More than half the world’s population now live in urban areas and cities, and Gorakhpur city is no different. Located in eastern Uttar Pradesh at the confluence of rivers Rapti and Rohin, it has grown rapidly into an economic and institutional hub in the region. Susceptible to floods and water logging, its problems have been further exacerbated by climate uncertainties, impacting the livelihoods of poor and marginalized communities. The small and marginal farmers, in city’s peripheral areas, become particularly more vulnerable, as farming no longer remains a viable option for many.
With the support of The Rockefeller Foundation, Gorakhpur Environmental Action Group (GEAG), an NGO based in Gorakhpur undertook an initiative that sought to mitigate flood risks through maintenance of open spaces by strengthening peri-urban agriculture based livelihoods around the city. The strategy was to enhance peri-urban agriculture that would also serve as a means to keep areas that are vulnerable to flooding, free from construction and to maintain their natural functions that include enhancing water storage & infiltration, reducing run off and much more. And result in less floods and reduced impacts of high rainfall.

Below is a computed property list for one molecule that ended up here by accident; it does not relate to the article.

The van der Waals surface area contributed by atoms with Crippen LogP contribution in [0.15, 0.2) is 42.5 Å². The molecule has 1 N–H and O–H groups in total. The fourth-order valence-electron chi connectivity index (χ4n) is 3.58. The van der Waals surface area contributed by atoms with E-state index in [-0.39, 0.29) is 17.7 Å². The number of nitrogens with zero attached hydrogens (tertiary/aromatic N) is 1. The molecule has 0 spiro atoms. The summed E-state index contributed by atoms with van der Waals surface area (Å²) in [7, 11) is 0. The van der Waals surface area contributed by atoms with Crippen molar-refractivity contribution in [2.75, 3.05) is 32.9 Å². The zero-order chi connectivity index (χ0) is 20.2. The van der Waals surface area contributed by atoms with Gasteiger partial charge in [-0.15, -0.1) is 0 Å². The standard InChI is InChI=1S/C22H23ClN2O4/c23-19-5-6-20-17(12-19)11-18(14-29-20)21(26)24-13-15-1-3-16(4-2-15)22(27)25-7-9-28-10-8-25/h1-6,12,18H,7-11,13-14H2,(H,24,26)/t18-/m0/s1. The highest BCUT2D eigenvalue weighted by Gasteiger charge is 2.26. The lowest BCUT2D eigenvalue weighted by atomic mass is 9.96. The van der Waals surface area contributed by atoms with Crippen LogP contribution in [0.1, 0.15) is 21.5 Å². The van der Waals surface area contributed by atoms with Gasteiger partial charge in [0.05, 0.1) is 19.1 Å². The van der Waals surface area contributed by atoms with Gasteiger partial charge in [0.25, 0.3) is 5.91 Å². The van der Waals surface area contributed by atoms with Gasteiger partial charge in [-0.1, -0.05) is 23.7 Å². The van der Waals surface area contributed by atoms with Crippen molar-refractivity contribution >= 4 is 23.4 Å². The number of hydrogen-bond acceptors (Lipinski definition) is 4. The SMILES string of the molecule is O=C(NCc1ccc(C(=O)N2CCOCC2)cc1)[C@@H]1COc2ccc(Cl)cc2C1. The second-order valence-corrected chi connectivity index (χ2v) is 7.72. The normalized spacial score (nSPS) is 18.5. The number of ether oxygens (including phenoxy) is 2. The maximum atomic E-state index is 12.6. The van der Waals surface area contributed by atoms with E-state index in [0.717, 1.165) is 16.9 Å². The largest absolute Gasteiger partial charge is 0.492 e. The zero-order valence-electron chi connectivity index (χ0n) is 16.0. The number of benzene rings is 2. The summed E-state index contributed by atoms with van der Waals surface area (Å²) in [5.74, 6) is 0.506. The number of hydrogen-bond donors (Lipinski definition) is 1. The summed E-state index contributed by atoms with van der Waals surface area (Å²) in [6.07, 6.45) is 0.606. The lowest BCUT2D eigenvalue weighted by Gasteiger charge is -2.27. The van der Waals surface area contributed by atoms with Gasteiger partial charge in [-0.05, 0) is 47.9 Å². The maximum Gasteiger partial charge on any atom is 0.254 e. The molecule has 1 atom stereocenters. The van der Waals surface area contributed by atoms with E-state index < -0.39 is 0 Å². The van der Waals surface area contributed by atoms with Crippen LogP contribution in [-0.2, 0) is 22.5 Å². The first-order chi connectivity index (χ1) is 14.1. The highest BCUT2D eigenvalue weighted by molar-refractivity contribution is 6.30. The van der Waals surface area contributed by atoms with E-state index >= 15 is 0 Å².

Did the strategy work? A glimpse of how these farmers fared, and a look at their unique & successful experience…
This is the first series of real life stories of peri-urban farmers, originally featured in the booklet ‘Peri-Urban Agriculture & Ecosystems: Resilient Narratives’ by Gorakhpur Environmental Action Group (GEAG), 2016